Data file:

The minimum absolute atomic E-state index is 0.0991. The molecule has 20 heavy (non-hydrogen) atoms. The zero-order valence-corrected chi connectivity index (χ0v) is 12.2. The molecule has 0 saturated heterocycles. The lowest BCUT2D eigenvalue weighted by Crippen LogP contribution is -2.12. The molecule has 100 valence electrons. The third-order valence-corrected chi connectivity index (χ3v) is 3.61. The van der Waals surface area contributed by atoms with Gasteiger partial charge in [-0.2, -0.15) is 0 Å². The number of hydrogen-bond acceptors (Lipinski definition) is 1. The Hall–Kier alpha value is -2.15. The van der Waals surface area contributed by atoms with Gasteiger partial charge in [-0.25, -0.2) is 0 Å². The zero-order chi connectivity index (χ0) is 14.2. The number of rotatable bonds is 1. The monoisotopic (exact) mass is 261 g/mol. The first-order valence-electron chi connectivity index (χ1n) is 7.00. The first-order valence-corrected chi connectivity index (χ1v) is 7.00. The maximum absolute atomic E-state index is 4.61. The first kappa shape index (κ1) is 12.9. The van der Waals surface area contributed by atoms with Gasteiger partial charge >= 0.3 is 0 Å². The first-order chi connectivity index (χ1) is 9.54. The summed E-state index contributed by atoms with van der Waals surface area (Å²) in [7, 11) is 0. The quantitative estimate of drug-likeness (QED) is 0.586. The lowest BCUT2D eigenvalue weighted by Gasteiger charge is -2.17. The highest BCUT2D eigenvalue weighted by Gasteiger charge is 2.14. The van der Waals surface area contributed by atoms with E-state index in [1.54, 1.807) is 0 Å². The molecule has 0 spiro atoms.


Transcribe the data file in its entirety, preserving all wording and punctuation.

The minimum absolute atomic E-state index is 0.0991. The molecule has 20 heavy (non-hydrogen) atoms. The zero-order valence-corrected chi connectivity index (χ0v) is 12.2. The molecule has 0 saturated heterocycles. The lowest BCUT2D eigenvalue weighted by Crippen LogP contribution is -2.12. The molecule has 100 valence electrons. The third-order valence-corrected chi connectivity index (χ3v) is 3.61. The van der Waals surface area contributed by atoms with Gasteiger partial charge in [-0.2, -0.15) is 0 Å². The number of hydrogen-bond acceptors (Lipinski definition) is 1. The Hall–Kier alpha value is -2.15. The van der Waals surface area contributed by atoms with Gasteiger partial charge in [-0.25, -0.2) is 0 Å². The zero-order chi connectivity index (χ0) is 14.2. The number of rotatable bonds is 1. The monoisotopic (exact) mass is 261 g/mol. The first-order valence-electron chi connectivity index (χ1n) is 7.00. The first-order valence-corrected chi connectivity index (χ1v) is 7.00. The maximum absolute atomic E-state index is 4.61. The first kappa shape index (κ1) is 12.9. The van der Waals surface area contributed by atoms with Gasteiger partial charge >= 0.3 is 0 Å². The first-order chi connectivity index (χ1) is 9.54. The summed E-state index contributed by atoms with van der Waals surface area (Å²) in [7, 11) is 0. The quantitative estimate of drug-likeness (QED) is 0.586. The lowest BCUT2D eigenvalue weighted by Gasteiger charge is -2.17. The highest BCUT2D eigenvalue weighted by Gasteiger charge is 2.14. The van der Waals surface area contributed by atoms with E-state index in [1.54, 1.807) is 0 Å². The molecule has 0 spiro atoms.